Mazie contends that the Court is less ideologically divided than most observers presume, issuing many more unanimous rulings than 5-4 decisions throughout the term that concluded in June 2015. When ruling on questions ranging from marriage equality to freedom of speech to the Affordable Care Act, the justices often showed a willingness to depart from their ideological fellow travelers—and this was particularly true of the conservative justices. Chief Justice Roberts joined his liberal colleagues in saving Obamacare and upholding restrictions on personal solicitation of campaign funds by judicial candidates. Justice Samuel Alito and the chief voted with the liberals to expand the rights of pregnant women in the workplace. And Justice Clarence Thomas floated to the left wing of the bench in permitting Texas to refuse to print a specialty license plate emblazoned with a Confederate flag. American Justice 2015 conveys, in clear, accessible terms, the arguments, decisions, and drama in these cases, as well as in cases involving Internet threats, unorthodox police stops, death-penalty drugs, racial equality, voting rights, and the separation of powers.
From Citizens United to its momentous rulings regarding Obamacare and gay marriage, the Supreme Court under Chief Justice John Roberts has profoundly affected American life. Yet the court remains a mysterious institution, and the motivations of the nine men and women who serve for life are often obscure. Now, in Uncertain Justice, Laurence Tribe and Joshua Matz show the surprising extent to which the Roberts Court is revising the meaning of our Constitution.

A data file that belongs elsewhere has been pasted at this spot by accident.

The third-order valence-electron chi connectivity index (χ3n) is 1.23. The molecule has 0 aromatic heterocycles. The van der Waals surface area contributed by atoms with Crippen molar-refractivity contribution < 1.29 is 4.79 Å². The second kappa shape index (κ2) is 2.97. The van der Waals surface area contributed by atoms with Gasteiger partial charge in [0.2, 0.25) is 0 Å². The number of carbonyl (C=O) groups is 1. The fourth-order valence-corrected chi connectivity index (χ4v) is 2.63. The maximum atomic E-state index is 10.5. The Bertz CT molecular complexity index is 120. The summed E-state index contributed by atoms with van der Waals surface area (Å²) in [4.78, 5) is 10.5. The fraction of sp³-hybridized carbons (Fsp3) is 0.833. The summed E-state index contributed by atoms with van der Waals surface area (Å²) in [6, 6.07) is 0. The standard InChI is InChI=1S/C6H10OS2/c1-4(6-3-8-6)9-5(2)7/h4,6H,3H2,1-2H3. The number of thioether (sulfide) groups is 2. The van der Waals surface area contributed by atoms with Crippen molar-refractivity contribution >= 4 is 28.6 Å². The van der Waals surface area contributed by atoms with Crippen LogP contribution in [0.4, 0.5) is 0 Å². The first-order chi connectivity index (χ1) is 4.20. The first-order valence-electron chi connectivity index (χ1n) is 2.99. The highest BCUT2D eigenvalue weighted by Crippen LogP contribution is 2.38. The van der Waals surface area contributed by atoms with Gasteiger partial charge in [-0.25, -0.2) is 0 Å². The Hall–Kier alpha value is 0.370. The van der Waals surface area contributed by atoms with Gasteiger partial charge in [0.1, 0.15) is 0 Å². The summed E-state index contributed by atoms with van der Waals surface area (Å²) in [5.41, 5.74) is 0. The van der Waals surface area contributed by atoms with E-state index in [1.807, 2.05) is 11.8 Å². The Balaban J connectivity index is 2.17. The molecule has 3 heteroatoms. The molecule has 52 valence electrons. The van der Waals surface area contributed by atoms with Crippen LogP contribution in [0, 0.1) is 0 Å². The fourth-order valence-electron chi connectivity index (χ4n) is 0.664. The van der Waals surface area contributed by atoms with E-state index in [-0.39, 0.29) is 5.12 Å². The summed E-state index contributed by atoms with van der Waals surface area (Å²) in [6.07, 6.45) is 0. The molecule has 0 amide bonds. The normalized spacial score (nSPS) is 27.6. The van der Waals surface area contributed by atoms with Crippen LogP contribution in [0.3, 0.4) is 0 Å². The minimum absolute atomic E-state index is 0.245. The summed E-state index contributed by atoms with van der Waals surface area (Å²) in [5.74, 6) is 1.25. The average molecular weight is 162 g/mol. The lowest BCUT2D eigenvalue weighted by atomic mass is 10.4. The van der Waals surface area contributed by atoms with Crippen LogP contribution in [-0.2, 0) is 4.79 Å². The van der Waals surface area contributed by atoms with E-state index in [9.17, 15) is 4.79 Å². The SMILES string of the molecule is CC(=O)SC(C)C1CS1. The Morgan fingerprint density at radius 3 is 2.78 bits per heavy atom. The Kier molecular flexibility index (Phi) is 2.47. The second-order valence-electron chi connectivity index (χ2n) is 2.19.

This essential book arrives at a make-or-break moment for the nation and the court. Political gridlock, cultural change, and technological progress mean that the court's decisions on key topics—including free speech, privacy, voting rights, and presidential power—could be uniquely durable. Acutely aware of their opportunity, the justices are rewriting critical aspects of constitutional law and redrawing the ground rules of American government. Tribe—one of the country's leading constitutional lawyers—and Matz dig deeply into the court's recent rulings, stepping beyond tired debates over judicial "activism" to draw out hidden meanings and silent battles. The undercurrents they reveal suggest a strikingly different vision for the future of our country, one that is sure to be hotly debated.
Filled with original insights and compelling human stories, Uncertain Justice illuminates the most colorful story of all—how the Supreme Court and the Constitution frame the way we live.
Eric Segall, professor of law at Georgia State University College of Law for two decades, explains why this third branch of the national government is an institution that makes important judgments about fundamental questions based on the Justices' ideological preferences, not the law. A complete understanding of the true nature of the Court's decision-making process is necessary, he argues, before an intelligent debate over who should serve on the Court--and how they should resolve cases--can be held. Addressing front-page areas of constitutional law such as health care, abortion, affirmative action, gun control, and freedom of religion, this book offers a frank description of how the Supreme Court truly operates, a critique of life tenure of its Justices, and a set of proposals aimed at making the Court function more transparently to further the goals of our representative democracy.